“Queer Erasure” within Renton WA Local Government Exposed on TikTok

Nathan Dimoff

Nathan Dimoff began writing as a law enforcement  blogger in 2014. Since then, he became a content aggregator for numerous independent news outlets. As of 2018, he became an independent, investigative journalist covering current events that span from local, national, and international politics. The coverage done by Dimoff has been published and republished around the world. Areas of interest include law enforcement, advancement of technology, hacktivism, and issues pertaining to racial discrimination.


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A City Council member for Renton, Washington took to TikTok claiming that the local government within Renton actively took part in queer erasure.

Over the last few weeks the official Facebook page for the city of Renton, Washington released videos of each member of the city council being sworn-in.

All but one member had a brief description of their history. Carmen Rivera, who was sworn-in on November 30, 2021, did not have a description of who she is and the records she broke when she became elected.

Rivera took to TikTok to express her concerns on how the city handled her swearing in.


In her video she says that she did not see anyone like her having representation.

“Growing up I never saw openly gay or queer feminine women, let alone Latinas. Because of that, I believe my coming out was delayed because I never saw that it was possible. I didn’t have that representation growing up and that’s why I think representation and diversity is so important.”


Which upset her when Renton’s local government did not include any information about her in all their social media posts.

“I was really hurt and disappointed in the City of Renton’s social media posts on Facebook, Twitter, Instagram – about the swearing in of the newly elected officials.”


Rivera shows her viewers a screenshot of their announcement of Council-member Ruth Perez being sworn-in.

The announcement video is captions saying that Perez was the first Mexican-American and immigrant elected to the Renton City Council and was being sworn-in for the third time. They mentioned that she was sworn-in in both English and Spanish.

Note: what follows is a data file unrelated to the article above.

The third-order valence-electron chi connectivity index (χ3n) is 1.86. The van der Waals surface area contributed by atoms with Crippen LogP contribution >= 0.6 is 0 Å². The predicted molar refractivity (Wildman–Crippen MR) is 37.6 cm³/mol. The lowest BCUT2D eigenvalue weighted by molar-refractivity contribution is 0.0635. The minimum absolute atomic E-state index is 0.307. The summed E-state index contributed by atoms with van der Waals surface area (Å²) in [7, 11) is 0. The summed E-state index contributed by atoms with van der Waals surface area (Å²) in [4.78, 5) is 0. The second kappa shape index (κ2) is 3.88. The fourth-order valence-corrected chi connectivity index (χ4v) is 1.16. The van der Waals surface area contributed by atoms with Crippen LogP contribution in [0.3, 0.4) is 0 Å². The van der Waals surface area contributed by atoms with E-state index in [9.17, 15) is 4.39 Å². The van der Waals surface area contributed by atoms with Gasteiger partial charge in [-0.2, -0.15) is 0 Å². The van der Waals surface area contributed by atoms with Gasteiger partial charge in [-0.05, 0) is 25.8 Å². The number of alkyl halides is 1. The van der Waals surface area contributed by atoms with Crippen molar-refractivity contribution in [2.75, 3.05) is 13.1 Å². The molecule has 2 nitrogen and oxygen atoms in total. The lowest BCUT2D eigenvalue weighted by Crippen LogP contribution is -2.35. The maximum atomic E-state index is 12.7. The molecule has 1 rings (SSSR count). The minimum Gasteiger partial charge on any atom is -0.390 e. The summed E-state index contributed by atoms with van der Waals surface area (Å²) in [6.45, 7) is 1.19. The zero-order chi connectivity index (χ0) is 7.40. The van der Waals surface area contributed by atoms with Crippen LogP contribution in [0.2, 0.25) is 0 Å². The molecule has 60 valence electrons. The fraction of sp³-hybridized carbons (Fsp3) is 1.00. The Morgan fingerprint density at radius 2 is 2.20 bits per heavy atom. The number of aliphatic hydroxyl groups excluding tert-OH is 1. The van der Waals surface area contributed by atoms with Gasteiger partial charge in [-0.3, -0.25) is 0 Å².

Rivera says that she thinks the post was beautiful.

She then shows a screenshot of the announcement of James Alberson swearing-in.

The Facebook post lets viewers know that Alberson has resided in Renton for the past 24 years. They also acknowledge that he is the owner and principal of Top Tier Training and Development. Within the post it also lets viewers know that Alberson was a board member for the Chamber of Commerce for nine-years. They also go over his education and family.

Rivera says that the post was amazing.

She then shows a screenshot of her swearing-in, which held no personal information about her.

“Very short and sweet, nothing detailed,” Rivera said.

What the city forgot to mention was that Rivera is: the first openly queer or gay person to serve on Renton City Council, the first Boricua, the second youngest woman to ever be elected to the council, the youngest Latina to ever be elected, and the youngest person serving on the council – at the age of 32.

“It’s sad and disappointing because I broke multiple glass ceilings to get where I am and I was not given the same opportunity to share my accomplishments. This opportunity wasn’t just taken away from me, it was taken away from the entire queer community, because representation does matter.”


Rivera attending Renton public schools and graduated from Lindbergh High School. She then attending Seattle University. She graduated with a BA in Criminal Justice, departmental honors, and received double minors in Spanish and Psychology. After graduating she attended the University of Liverpool in England where she earned her Masters in Science in the Psychology of Investigation.

After living abroad, she returned back to the Pacific Northwest. She took on the job of being a counselor in an intensive management unit at Echo Glen Children’s Center.

She is also, “the youngest Juvenile Rehabilitation Coordinator in Washington State, where she supported transition services, advocated for residents, and helped spearhead LGBTQ youth programming on campus,” according to Renton’s official government website.

Rivera is a full time instructor for Seattle University’s Department, while she continues her work on the Renton City Council.

She uses her free time to actively volunteer when she is not spending time with her partner and fur babies.

Rivera is a volunteer representative for the Washington Commission on Hispanic Affairs for the Social Equity in Cannabis Task Force, and Vice President of the Board for Seattle Pride.

She is an accomplice to the Black Lives Matter and Trans Lives Matter movements.

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